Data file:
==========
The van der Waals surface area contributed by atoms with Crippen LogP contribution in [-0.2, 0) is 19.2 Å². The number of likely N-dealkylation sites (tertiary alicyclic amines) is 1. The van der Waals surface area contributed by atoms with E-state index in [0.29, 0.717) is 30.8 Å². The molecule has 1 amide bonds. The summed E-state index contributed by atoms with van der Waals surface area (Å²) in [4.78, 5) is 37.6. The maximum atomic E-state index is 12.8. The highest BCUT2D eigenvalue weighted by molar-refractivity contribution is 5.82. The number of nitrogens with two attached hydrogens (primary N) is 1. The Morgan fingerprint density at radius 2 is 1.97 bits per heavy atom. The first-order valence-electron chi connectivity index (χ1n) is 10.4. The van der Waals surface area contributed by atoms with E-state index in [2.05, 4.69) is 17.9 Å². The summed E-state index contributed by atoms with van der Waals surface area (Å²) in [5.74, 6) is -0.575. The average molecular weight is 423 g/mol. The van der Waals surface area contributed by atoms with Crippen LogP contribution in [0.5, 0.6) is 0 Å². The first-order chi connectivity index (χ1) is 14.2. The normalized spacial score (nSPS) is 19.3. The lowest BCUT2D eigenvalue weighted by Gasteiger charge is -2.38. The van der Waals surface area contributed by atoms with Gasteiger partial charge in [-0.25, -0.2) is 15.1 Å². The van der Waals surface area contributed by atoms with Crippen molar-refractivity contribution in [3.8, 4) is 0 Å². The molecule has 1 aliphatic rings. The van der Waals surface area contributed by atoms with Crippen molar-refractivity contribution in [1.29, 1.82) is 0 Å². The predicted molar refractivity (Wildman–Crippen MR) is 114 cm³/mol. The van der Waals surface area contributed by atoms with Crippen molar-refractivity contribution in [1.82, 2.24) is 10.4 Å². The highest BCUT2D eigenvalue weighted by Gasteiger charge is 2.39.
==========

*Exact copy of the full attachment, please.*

The van der Waals surface area contributed by atoms with Crippen LogP contribution in [-0.2, 0) is 19.2 Å². The number of likely N-dealkylation sites (tertiary alicyclic amines) is 1. The van der Waals surface area contributed by atoms with E-state index in [0.29, 0.717) is 30.8 Å². The molecule has 1 amide bonds. The summed E-state index contributed by atoms with van der Waals surface area (Å²) in [4.78, 5) is 37.6. The maximum atomic E-state index is 12.8. The highest BCUT2D eigenvalue weighted by molar-refractivity contribution is 5.82. The number of nitrogens with two attached hydrogens (primary N) is 1. The Morgan fingerprint density at radius 2 is 1.97 bits per heavy atom. The first-order valence-electron chi connectivity index (χ1n) is 10.4. The van der Waals surface area contributed by atoms with E-state index in [2.05, 4.69) is 17.9 Å². The summed E-state index contributed by atoms with van der Waals surface area (Å²) in [5.74, 6) is -0.575. The average molecular weight is 423 g/mol. The van der Waals surface area contributed by atoms with Crippen LogP contribution in [0.5, 0.6) is 0 Å². The first-order chi connectivity index (χ1) is 14.2. The normalized spacial score (nSPS) is 19.3. The lowest BCUT2D eigenvalue weighted by Gasteiger charge is -2.38. The van der Waals surface area contributed by atoms with Gasteiger partial charge in [-0.25, -0.2) is 15.1 Å². The van der Waals surface area contributed by atoms with Crippen molar-refractivity contribution in [3.8, 4) is 0 Å². The molecule has 1 aliphatic rings. The van der Waals surface area contributed by atoms with Crippen molar-refractivity contribution in [1.29, 1.82) is 0 Å². The predicted molar refractivity (Wildman–Crippen MR) is 114 cm³/mol. The van der Waals surface area contributed by atoms with Crippen molar-refractivity contribution in [1.82, 2.24) is 10.4 Å². The highest BCUT2D eigenvalue weighted by Gasteiger charge is 2.39.